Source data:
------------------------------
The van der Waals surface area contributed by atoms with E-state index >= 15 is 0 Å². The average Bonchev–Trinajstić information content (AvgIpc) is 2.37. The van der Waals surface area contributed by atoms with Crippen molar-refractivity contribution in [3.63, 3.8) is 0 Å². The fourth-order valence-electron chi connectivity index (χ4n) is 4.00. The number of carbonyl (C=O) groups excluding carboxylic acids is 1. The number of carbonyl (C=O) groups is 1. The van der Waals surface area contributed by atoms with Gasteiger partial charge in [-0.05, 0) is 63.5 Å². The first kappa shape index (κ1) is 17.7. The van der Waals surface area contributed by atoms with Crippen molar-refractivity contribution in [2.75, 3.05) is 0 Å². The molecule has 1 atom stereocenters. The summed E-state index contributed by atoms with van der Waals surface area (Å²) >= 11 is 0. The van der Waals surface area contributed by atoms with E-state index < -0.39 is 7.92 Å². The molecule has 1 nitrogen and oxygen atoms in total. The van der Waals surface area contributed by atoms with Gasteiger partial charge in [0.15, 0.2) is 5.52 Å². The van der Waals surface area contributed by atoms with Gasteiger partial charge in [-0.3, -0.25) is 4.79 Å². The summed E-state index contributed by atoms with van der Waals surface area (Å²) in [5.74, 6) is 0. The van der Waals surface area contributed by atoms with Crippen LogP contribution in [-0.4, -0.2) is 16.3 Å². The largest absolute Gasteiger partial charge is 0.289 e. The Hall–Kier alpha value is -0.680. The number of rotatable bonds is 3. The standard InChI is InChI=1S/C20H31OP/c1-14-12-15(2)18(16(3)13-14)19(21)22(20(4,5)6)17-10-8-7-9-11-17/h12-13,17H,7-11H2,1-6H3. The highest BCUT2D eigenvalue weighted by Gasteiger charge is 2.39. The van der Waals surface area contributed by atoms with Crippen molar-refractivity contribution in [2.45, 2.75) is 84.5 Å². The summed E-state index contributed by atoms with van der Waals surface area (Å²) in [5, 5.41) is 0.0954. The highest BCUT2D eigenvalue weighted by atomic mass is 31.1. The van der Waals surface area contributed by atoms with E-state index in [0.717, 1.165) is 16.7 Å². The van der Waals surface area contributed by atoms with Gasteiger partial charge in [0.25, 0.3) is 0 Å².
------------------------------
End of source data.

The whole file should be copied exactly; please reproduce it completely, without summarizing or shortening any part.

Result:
The van der Waals surface area contributed by atoms with E-state index >= 15 is 0 Å². The average Bonchev–Trinajstić information content (AvgIpc) is 2.37. The van der Waals surface area contributed by atoms with Crippen molar-refractivity contribution in [3.63, 3.8) is 0 Å². The fourth-order valence-electron chi connectivity index (χ4n) is 4.00. The number of carbonyl (C=O) groups excluding carboxylic acids is 1. The number of carbonyl (C=O) groups is 1. The van der Waals surface area contributed by atoms with Gasteiger partial charge in [-0.05, 0) is 63.5 Å². The first kappa shape index (κ1) is 17.7. The van der Waals surface area contributed by atoms with Crippen molar-refractivity contribution in [2.75, 3.05) is 0 Å². The molecule has 1 atom stereocenters. The summed E-state index contributed by atoms with van der Waals surface area (Å²) >= 11 is 0. The van der Waals surface area contributed by atoms with E-state index < -0.39 is 7.92 Å². The molecule has 1 nitrogen and oxygen atoms in total. The van der Waals surface area contributed by atoms with Gasteiger partial charge in [0.15, 0.2) is 5.52 Å². The van der Waals surface area contributed by atoms with Gasteiger partial charge in [-0.3, -0.25) is 4.79 Å². The summed E-state index contributed by atoms with van der Waals surface area (Å²) in [5.74, 6) is 0. The van der Waals surface area contributed by atoms with Crippen LogP contribution in [-0.4, -0.2) is 16.3 Å². The largest absolute Gasteiger partial charge is 0.289 e. The Hall–Kier alpha value is -0.680. The number of rotatable bonds is 3. The standard InChI is InChI=1S/C20H31OP/c1-14-12-15(2)18(16(3)13-14)19(21)22(20(4,5)6)17-10-8-7-9-11-17/h12-13,17H,7-11H2,1-6H3. The highest BCUT2D eigenvalue weighted by Gasteiger charge is 2.39. The van der Waals surface area contributed by atoms with Crippen molar-refractivity contribution in [2.45, 2.75) is 84.5 Å². The summed E-state index contributed by atoms with van der Waals surface area (Å²) in [5, 5.41) is 0.0954. The highest BCUT2D eigenvalue weighted by atomic mass is 31.1. The van der Waals surface area contributed by atoms with E-state index in [0.717, 1.165) is 16.7 Å². The van der Waals surface area contributed by atoms with Gasteiger partial charge in [0.25, 0.3) is 0 Å².